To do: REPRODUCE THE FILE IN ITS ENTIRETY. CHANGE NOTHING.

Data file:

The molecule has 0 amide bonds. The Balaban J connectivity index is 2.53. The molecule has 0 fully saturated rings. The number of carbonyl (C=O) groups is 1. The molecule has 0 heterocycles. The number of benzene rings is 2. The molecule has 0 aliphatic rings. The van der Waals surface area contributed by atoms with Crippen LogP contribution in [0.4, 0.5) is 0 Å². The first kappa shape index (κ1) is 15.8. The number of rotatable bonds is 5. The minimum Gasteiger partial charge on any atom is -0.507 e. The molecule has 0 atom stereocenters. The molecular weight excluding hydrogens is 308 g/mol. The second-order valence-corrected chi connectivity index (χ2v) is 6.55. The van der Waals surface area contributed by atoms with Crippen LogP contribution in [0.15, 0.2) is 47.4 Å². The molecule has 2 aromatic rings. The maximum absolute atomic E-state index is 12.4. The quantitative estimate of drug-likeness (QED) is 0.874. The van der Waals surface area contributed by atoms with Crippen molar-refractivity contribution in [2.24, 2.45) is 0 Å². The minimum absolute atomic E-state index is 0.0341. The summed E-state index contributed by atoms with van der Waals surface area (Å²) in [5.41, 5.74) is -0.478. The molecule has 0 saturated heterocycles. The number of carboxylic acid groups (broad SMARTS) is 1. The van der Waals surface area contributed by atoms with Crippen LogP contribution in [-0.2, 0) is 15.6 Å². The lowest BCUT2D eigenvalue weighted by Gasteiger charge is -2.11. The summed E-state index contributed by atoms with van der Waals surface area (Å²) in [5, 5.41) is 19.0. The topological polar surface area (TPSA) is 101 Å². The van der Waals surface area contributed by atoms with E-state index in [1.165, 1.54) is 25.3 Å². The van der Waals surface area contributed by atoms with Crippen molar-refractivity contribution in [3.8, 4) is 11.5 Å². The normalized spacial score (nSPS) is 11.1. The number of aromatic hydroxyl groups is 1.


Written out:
The molecule has 0 amide bonds. The Balaban J connectivity index is 2.53. The molecule has 0 fully saturated rings. The number of carbonyl (C=O) groups is 1. The molecule has 0 heterocycles. The number of benzene rings is 2. The molecule has 0 aliphatic rings. The van der Waals surface area contributed by atoms with Crippen LogP contribution in [0.4, 0.5) is 0 Å². The first kappa shape index (κ1) is 15.8. The number of rotatable bonds is 5. The minimum Gasteiger partial charge on any atom is -0.507 e. The molecule has 0 atom stereocenters. The molecular weight excluding hydrogens is 308 g/mol. The second-order valence-corrected chi connectivity index (χ2v) is 6.55. The van der Waals surface area contributed by atoms with Crippen LogP contribution in [0.15, 0.2) is 47.4 Å². The molecule has 2 aromatic rings. The maximum absolute atomic E-state index is 12.4. The quantitative estimate of drug-likeness (QED) is 0.874. The van der Waals surface area contributed by atoms with Crippen molar-refractivity contribution in [2.24, 2.45) is 0 Å². The minimum absolute atomic E-state index is 0.0341. The summed E-state index contributed by atoms with van der Waals surface area (Å²) in [5.41, 5.74) is -0.478. The molecule has 0 saturated heterocycles. The number of carboxylic acid groups (broad SMARTS) is 1. The van der Waals surface area contributed by atoms with Crippen LogP contribution in [-0.2, 0) is 15.6 Å². The lowest BCUT2D eigenvalue weighted by Gasteiger charge is -2.11. The summed E-state index contributed by atoms with van der Waals surface area (Å²) in [5, 5.41) is 19.0. The topological polar surface area (TPSA) is 101 Å². The van der Waals surface area contributed by atoms with E-state index in [1.165, 1.54) is 25.3 Å². The van der Waals surface area contributed by atoms with Crippen molar-refractivity contribution in [3.8, 4) is 11.5 Å². The normalized spacial score (nSPS) is 11.1. The number of aromatic hydroxyl groups is 1.